Iron Workhorse

Bucyrus 50-B
Bucyrus 50-B

Dan Martin demonstrates the Bucyrus 50-B steam shovel Sunday afternoon at Nederland’s Mining Museum. Built in 1923 to excavate the Panama Canal, it was one of the largest tracked shovels in the world at the time at 130,000 pounds. It arrived in the Colorado mountains in the early 1950s and was used near Nederland until 1978. In 2005 the Nederland Mining Museum rescued the Bucyrus from oblivion and moved it to their location in downtown Nederland, a process documented in an episode of The History Channel’s Mega Movers program.

The Nederland Area Historical Society is now working to raise money to restore the entire machine, a process expected to cost nearly $100,000. Supported by museum fees, souvenir sales and donations they have already collected nearly $10,000 to begin the three-phase process. The Colorado Historical Society is assisting with the fundraising through grants and matching funds.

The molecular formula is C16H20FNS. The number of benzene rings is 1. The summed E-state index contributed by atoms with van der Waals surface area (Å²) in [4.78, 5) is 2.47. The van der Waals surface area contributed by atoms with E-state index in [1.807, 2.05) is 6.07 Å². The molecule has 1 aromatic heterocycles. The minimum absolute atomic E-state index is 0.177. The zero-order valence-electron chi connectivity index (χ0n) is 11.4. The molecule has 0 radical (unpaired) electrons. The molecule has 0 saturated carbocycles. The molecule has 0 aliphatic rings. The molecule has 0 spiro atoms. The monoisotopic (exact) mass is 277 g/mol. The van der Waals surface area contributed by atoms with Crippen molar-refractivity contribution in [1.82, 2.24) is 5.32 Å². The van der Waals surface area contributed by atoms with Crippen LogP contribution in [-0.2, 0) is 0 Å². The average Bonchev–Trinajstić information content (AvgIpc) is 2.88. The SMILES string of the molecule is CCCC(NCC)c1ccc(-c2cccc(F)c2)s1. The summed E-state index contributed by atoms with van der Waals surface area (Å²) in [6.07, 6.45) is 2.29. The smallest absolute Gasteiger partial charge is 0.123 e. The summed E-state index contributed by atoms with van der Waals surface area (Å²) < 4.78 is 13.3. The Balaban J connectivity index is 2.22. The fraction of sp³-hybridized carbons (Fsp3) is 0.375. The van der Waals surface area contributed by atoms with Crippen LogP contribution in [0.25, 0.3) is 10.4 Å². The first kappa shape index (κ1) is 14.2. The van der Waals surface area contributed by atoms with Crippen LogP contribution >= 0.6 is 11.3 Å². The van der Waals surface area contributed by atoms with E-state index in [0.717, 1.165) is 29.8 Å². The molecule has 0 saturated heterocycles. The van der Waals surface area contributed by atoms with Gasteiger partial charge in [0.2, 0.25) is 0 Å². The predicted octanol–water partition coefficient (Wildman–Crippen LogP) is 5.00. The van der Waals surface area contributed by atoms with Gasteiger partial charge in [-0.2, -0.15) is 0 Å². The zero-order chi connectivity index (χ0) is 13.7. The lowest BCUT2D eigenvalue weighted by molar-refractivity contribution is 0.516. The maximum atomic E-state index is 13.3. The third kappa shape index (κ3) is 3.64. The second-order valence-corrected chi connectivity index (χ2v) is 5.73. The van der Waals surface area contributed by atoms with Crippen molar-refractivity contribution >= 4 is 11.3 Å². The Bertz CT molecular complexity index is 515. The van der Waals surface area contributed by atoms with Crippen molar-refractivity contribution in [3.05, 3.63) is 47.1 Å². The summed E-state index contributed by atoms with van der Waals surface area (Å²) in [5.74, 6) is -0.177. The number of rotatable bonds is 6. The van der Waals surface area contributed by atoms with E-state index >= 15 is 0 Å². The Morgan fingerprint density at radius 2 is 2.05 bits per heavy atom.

The Bucyrus 50-B operates in Nederland every weekend during the summer to give onlookers and museum-goers a taste of what this rumbling iron workhorse was like in its day. Until the high-pressure steam boiler can be refitted, the steam shovel currently operates off of a modern industrial air compressor on a nearby trailer.

Martin, Director of Acquisitions for the Museum, envisions a day when the Bucyrus shovel is fully restored and in a setting where museum guests could take a seat at the controls. With boiler fires burning, steam hissing and the whistle screeching, visitors could dig, move and dump earth assisted by a museum guide.

Nederland Mining Museum
P.O. Box 1252
Nederland CO 80466
Located at the traffic circle in Nederland, 30 minutes west of Boulder on Highway 119